We continue with our Dawg Bones about good documentation practices. Last Friday we offered a sample memo that bluntly expressed dissatisfaction with the performance of the custodian, and gave clear directives designed to improve performance. The custodian responds by claiming retaliation. He is being picked on unfairly. No one else is treated the same way. This must be about his race, age, bad knee, or political or religious beliefs. How do you respond?

Retaliation claims are on the rise across the country. From 1997 to 2014, claims of some sort of “retaliation” doubled with the EEOC. This is now the most common form of complaint, comprising over 42% of the EEOC complaints in 2014. Up until a few years ago, race was always the number one complaint. Not anymore.

So anyone in a position of supervision of others needs to be prepared for the charge that you retaliated against someone. In essence, a “retaliation” or “discrimination” complaint alleges that you are not acting on the basis of the employee’s performance—you are acting on the basis of the employee’s race, sex, age, disability, religion, or to punish the employee for the exercise of free speech rights.

The best defense to such a charge is to show that you have treated people equally. In fact, that’s really the only defense. But keep in mind that “equal” does not mean the same. You can, and should, treat different employees differently based on legitimate, job related circumstances.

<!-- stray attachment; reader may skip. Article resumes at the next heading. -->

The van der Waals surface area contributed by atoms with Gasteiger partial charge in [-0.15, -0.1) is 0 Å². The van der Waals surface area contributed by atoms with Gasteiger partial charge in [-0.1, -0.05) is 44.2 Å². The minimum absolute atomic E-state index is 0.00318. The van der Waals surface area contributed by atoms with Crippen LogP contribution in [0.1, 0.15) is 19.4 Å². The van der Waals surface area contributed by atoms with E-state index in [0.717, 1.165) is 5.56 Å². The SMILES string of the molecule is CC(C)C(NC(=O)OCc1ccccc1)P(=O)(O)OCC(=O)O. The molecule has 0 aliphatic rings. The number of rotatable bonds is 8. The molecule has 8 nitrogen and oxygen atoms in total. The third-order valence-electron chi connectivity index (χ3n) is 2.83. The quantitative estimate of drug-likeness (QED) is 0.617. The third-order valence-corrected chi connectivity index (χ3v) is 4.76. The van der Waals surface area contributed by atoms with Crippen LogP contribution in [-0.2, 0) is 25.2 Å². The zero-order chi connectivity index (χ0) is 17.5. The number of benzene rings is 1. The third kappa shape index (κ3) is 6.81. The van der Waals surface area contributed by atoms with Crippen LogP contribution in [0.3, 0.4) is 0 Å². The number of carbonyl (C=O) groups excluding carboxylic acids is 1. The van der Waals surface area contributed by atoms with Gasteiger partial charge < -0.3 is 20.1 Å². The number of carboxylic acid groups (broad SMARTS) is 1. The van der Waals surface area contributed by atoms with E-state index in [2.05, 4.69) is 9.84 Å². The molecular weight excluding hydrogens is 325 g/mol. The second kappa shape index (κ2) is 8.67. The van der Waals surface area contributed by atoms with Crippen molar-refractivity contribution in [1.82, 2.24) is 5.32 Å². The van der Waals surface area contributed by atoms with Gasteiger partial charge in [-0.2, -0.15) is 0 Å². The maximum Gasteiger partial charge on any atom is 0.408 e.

I once defended a principal who was accused of discrimination when she recommended the nonrenewal of a teacher—let’s call the teacher Ms. Jones--who had been at the school a lot longer than the principal. Ms. Jones claimed that this new principal had “written her up” more frequently than anyone else. This was true. But the principal had a perfectly adequate explanation. Ms. Jones singled herself out through her own performance.

For example, one issue involved the “Drop Everything and Read” initiative. All classroom teachers in the elementary school were to “Drop Everything and Read” to their classes for the last 15 minutes of the school day. All teachers were reminded of this at the start of the school year. Three weeks in, the principal, assistant and counselor “blitzed” every classroom during the final 15 minutes. Five teachers, one of whom was Ms. Jones, were not reading to the kids. All five got a friendly written reminder the next day.

Two weeks later another blitz was conducted. Again, EVERY classroom was visited. This time there was only one teacher not reading to the kids.   You guessed it: Ms. Jones. She got a sterner warning.

It went on that way for the rest of the year. The principal treated people the same, until they gave her reason not to.